I REALLY want to go to Paul Allison’s presentation on handling missing data by maximum likelihood because I am just interested in the topic and he has written a lot of really good stuff on maximum likelihood. I REALLY want to go to Ron Cody’s presentation on functions because it sounds interesting and I liked his SAS Statistics by Example book. On the other hand, there is a session by Peter Eberhardt on the SAS hash object that I think will be really useful for a project I am working on right now. I really wanted to go to that.  Turns out, I have a meeting at the SAS Executive Conference at the same time, so I am not going to any of these.

To console myself, I think I’ll run over to the publishing booth and pick up Cody’s book on SAS Functions by Example. I’m sure I’ll learn a few tricks, and yes, this IS the type of book I read at the beach. You have a problem with that? I’ll have to hope Allison’s paper gets chosen for the SAS Global Forum take-out and read Eberhardt’s paper in the proceedings.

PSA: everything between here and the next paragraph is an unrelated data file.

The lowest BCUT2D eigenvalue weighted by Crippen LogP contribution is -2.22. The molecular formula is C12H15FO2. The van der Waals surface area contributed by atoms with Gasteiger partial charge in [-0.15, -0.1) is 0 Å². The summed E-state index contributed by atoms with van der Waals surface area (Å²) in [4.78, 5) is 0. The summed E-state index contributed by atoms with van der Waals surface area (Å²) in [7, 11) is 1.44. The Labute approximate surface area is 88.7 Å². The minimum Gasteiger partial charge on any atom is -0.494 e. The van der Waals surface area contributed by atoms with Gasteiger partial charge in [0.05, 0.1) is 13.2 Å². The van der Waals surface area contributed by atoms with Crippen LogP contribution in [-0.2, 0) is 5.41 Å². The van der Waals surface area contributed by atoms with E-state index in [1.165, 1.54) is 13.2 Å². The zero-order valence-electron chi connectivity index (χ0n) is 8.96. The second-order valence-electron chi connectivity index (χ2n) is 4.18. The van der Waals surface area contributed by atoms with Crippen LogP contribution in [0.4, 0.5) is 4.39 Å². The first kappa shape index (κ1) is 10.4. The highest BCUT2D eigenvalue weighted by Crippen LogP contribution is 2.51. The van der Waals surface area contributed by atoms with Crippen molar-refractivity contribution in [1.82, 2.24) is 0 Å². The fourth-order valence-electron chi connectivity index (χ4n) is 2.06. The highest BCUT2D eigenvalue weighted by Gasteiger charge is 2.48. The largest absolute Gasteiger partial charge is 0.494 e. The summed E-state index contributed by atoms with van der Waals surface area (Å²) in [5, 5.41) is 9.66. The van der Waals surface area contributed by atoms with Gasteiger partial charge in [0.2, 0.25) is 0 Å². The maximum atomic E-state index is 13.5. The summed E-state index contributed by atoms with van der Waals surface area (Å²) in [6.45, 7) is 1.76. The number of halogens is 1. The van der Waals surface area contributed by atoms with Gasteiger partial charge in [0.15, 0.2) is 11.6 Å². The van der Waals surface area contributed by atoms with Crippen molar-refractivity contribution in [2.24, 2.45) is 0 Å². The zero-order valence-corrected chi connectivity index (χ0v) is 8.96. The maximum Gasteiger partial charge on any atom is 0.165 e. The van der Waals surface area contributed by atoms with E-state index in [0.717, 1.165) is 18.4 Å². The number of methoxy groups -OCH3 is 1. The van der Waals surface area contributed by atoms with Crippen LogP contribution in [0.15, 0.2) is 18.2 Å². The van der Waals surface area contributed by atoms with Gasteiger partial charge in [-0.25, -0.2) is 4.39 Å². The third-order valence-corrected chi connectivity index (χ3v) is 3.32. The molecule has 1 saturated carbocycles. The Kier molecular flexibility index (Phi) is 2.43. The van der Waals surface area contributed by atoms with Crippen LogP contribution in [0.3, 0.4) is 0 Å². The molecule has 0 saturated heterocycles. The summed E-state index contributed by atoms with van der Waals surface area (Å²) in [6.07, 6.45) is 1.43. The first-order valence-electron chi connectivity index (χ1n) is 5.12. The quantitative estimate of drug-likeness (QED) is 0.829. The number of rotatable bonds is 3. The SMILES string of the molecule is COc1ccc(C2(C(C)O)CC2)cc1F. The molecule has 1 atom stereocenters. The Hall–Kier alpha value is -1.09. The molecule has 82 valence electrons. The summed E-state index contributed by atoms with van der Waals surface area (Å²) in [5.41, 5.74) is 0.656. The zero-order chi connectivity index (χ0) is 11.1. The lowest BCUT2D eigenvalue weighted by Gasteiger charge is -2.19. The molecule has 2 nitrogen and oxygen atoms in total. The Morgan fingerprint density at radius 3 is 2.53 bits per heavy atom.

At 12:30, the SAS Visual Analytics sounds fascinating. I’m not working on any high performance computing projects at the moment and I am trying to be practical here. On the other hand, it’s a 15-minute SAS Super-demo, so count me in!

At 1 pm there is a Super-demo on mapping and this is something I need for a project in May, so that is 15 minutes well-spent and in the same room as the Visual Analytics, so convenient.

2- 3:30 is a session on multi-rater agreement using the Kappa statistic. Even though the title says health care research, I can see that being useful for an educational research project I am involved with. Also, there was not enough statistics in my agenda.

At 4:30 a “Picture is worth a lot of PUTS” on using non-standard data formats, sounds like it might be useful for the same project, so into the agenda it goes.

At 5:00 there is a session on clickstream data analysis, which is something else I need to do in the next month, so I am hitting  that.